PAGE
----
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How Do You Make A Sunday Times Bestseller?


How Do You Make A Sunday Times Bestseller?

The title of today’s newsletter is a question that we writers wish we knew the answer to – how do you make the Sunday Times Bestsellers? If only there were a magic formula because here’s the thing, publishers don’t know either, that’s why they bet-spread across their lists every year, hoping that one of the books (particularly the one they’ve paid the big bucks for) will make it to that hallowed Sunday Times Bestsellers’ List.

As you know, myself and Wendy Mitchell were there just a matter of weeks ago with our second book WHAT I WISH PEOPLE KNEW ABOUT DEMENTIA. Our first, SOMEBODY I USED TO KNOW, also made it to the Sunday Times Bestsellers. In fact, both books did in both hardback and paperback.

And this week, great news for friend of The Book Room, Jennifer Saint, who has stormed into the charts grabbing the number one spot for her new book, ATALANTA.

You may remember that Jennifer put together a curation of the best books on Greek myth for The Book Room, you can watch my interview with her here, and buy the collection of books here.

And you may also remember that Jennifer will be taking part in The Book Room’s Greek Myth Writing Retreat in June at The Rook Retreat, find out more about that here.

Speaking of which, there are still a couple of spots available for our first retreat with HAGS author Victoria Smith in May, one of the rooms that is left actually sleeps two so you could buddy up with a pal and share the cost. Find out more about our feminist writing retreat here.

Anyway, back to my initial question, what makes a Sunday Times Bestseller? Well, we might not have a magic formula to figure out exactly how to make it happen, but we do know how it happens, and this week I thought you might be interested in hearing about that process.

The way it works is this, each week booksellers across the UK and Ireland submit their sales figures to a market research company called Nielsen’s Bookscan. This must happen each week within a very small window, something like between 10pm Sunday and 10am Monday. It must also be submitted in a very specific way, a csv file that is analysed by a computer and the information fed in to create the results. Late entries are not accepted, and so authors and publishers are really at the mercy of booksellers to submit that data to be in with a chance of making the bestsellers’ list.

Unlike some other market research, Nielsen’s is accurate to within 3-4%, and an incredible 95% of booksellers feed this data into this mainframe computer every week, that includes giants like Amazon, chains like Waterstones, indie bookstores, and even a little (currently) online store like me.

In return for our efforts, each Tuesday at 3pm, Nielsen’s announces which books have been the big sellers that week, and participants known as The Panel, are able to view this data which helps them figure out which books they should be stocking, or restocking.

The process is so important to get right in terms of accuracy that even when booksellers join, they have a run in few weeks of practice runs, just to make sure they are submitting in the right way before their data is accepted and included.

Of course, until I started selling books myself, I had only ever been on the receiving end of this 3pm Tuesday reveal, I remember on publication of SOMEBODY I USED TO KNOW getting an email halfway through my workshop on UEA’s MA course, and sharing the news excitedly with my fellow workshoppers – after all it was the stuff of dreams for us to have our fiction appear on that list.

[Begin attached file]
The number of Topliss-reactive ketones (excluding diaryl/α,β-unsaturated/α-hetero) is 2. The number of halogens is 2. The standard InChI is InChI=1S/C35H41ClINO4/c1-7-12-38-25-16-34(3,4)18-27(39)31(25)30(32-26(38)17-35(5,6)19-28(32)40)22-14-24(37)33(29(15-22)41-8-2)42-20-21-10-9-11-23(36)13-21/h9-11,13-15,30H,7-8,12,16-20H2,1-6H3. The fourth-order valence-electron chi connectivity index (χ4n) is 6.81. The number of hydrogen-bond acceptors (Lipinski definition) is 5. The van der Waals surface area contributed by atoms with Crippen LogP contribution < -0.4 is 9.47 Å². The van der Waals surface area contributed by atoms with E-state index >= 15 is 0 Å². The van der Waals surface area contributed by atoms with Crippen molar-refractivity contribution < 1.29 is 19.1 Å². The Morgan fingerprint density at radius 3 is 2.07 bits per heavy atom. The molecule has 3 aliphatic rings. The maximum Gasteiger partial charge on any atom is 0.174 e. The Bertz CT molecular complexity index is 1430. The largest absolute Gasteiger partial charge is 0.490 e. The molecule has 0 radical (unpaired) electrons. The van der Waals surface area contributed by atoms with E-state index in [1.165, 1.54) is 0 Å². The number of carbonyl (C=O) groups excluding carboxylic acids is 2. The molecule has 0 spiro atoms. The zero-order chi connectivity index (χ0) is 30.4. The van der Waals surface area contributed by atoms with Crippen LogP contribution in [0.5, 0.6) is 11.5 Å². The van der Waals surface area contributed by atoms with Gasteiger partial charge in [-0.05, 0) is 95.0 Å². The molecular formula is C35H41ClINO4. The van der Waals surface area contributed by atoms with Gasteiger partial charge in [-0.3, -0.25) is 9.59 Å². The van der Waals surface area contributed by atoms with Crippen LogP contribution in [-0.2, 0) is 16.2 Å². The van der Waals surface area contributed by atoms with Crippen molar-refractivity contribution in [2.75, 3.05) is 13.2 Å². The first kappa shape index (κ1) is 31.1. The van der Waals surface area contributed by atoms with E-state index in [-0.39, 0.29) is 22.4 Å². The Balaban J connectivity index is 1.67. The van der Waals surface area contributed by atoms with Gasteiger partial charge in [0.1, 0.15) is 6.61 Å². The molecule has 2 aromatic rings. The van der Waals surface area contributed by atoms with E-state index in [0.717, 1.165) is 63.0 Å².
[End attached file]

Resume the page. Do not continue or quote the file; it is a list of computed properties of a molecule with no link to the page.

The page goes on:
What I didn’t know when I started out was that to be part of The Panel you need to contact Nielsen’s and get your sales counted. This might not feel like a priority, but when you’re selling huge numbers, like I was of HAGS, it can be the difference between an author making the Sunday Times Bestseller lists or not. The number of copies you need to sell in any week to make that infamous top ten changes each week depending on what else is moving – sometimes it might be 1000 hardback non-fiction books, other times it might be 1,800. A book that would have made the top ten one week, might not the next depending on what else is being sold. And as only solid sales are counted, it doesn’t matter how many copies you’ve got sitting on your shelves as a shop, the sale is only counted once it’s crossed over the counter, virtually or otherwise, from retailer to consumer.

So if a book has made it into the top ten, you know it’s pretty special, and its had to work blinking hard to get there.

Congratulations again to Jenny then, I haven’t actually read ATALANTA yet, but by all accounts – if we go by sales alone – it’s a great read and I can’t wait!

• There are various ways that you can support THE BOOK ROOM while I wait to find a place to reopen my physical shop. Firstly, you can buy a gift subscription for £5 a month, which not only shows your appreciation of my writing, but grants you 10% off purchases in my online shop with your own unique discount code.

Give a gift subscription

You can also order from THE BOOK ROOM, you might not find something you want here in this newsletter, or even in the online shop itself, but you can send me a CUSTOM ORDER and I can usually get any book to you within 48 hours.

You also might be interested in joining one of THE BOOK ROOM’S WRITING RETREATS. Places are booking up on our next three author-led retreats and I’m thrilled that we are hosting incredible authors like Victoria Smith, Jennifer Saint and Monique Roffey. Find out more about each retreat and book here.

And if you haven’t got any money and you still want to support, then sharing this newsletter might persuade some others to sign up as subscribers or buy a book themselves!


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